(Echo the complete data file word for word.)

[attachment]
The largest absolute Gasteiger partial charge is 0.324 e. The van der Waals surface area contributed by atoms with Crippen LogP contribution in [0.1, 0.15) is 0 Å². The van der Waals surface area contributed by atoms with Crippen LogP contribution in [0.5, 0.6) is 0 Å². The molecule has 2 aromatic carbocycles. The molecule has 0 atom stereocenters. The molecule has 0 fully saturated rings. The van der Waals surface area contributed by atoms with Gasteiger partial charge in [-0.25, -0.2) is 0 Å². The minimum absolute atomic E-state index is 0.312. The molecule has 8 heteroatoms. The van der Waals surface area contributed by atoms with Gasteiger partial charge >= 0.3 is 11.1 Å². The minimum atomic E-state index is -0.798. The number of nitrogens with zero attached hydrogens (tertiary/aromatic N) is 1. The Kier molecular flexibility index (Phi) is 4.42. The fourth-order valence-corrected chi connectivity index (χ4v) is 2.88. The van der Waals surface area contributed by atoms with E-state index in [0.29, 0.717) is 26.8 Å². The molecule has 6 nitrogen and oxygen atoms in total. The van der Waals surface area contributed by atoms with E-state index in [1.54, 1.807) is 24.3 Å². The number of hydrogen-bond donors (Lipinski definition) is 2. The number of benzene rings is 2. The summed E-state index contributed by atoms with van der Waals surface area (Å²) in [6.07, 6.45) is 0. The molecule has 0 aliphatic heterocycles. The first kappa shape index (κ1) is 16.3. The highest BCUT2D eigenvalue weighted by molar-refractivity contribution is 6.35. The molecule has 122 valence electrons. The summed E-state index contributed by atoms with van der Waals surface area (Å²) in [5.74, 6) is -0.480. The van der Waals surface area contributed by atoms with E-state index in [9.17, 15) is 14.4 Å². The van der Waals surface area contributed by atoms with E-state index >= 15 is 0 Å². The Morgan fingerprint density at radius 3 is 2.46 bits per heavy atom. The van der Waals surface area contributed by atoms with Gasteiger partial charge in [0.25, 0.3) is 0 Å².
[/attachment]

The largest absolute Gasteiger partial charge is 0.324 e. The van der Waals surface area contributed by atoms with Crippen LogP contribution in [0.1, 0.15) is 0 Å². The van der Waals surface area contributed by atoms with Crippen LogP contribution in [0.5, 0.6) is 0 Å². The molecule has 2 aromatic carbocycles. The molecule has 0 atom stereocenters. The molecule has 0 fully saturated rings. The van der Waals surface area contributed by atoms with Gasteiger partial charge in [-0.25, -0.2) is 0 Å². The minimum absolute atomic E-state index is 0.312. The molecule has 8 heteroatoms. The van der Waals surface area contributed by atoms with Gasteiger partial charge >= 0.3 is 11.1 Å². The minimum atomic E-state index is -0.798. The number of nitrogens with zero attached hydrogens (tertiary/aromatic N) is 1. The Kier molecular flexibility index (Phi) is 4.42. The fourth-order valence-corrected chi connectivity index (χ4v) is 2.88. The van der Waals surface area contributed by atoms with E-state index in [0.29, 0.717) is 26.8 Å². The molecule has 6 nitrogen and oxygen atoms in total. The van der Waals surface area contributed by atoms with E-state index in [1.54, 1.807) is 24.3 Å². The number of hydrogen-bond donors (Lipinski definition) is 2. The number of benzene rings is 2. The summed E-state index contributed by atoms with van der Waals surface area (Å²) in [6.07, 6.45) is 0. The molecule has 0 aliphatic heterocycles. The first kappa shape index (κ1) is 16.3. The highest BCUT2D eigenvalue weighted by molar-refractivity contribution is 6.35. The molecule has 122 valence electrons. The summed E-state index contributed by atoms with van der Waals surface area (Å²) in [5.74, 6) is -0.480. The van der Waals surface area contributed by atoms with E-state index in [9.17, 15) is 14.4 Å². The van der Waals surface area contributed by atoms with E-state index >= 15 is 0 Å². The Morgan fingerprint density at radius 3 is 2.46 bits per heavy atom. The van der Waals surface area contributed by atoms with Gasteiger partial charge in [0.25, 0.3) is 0 Å².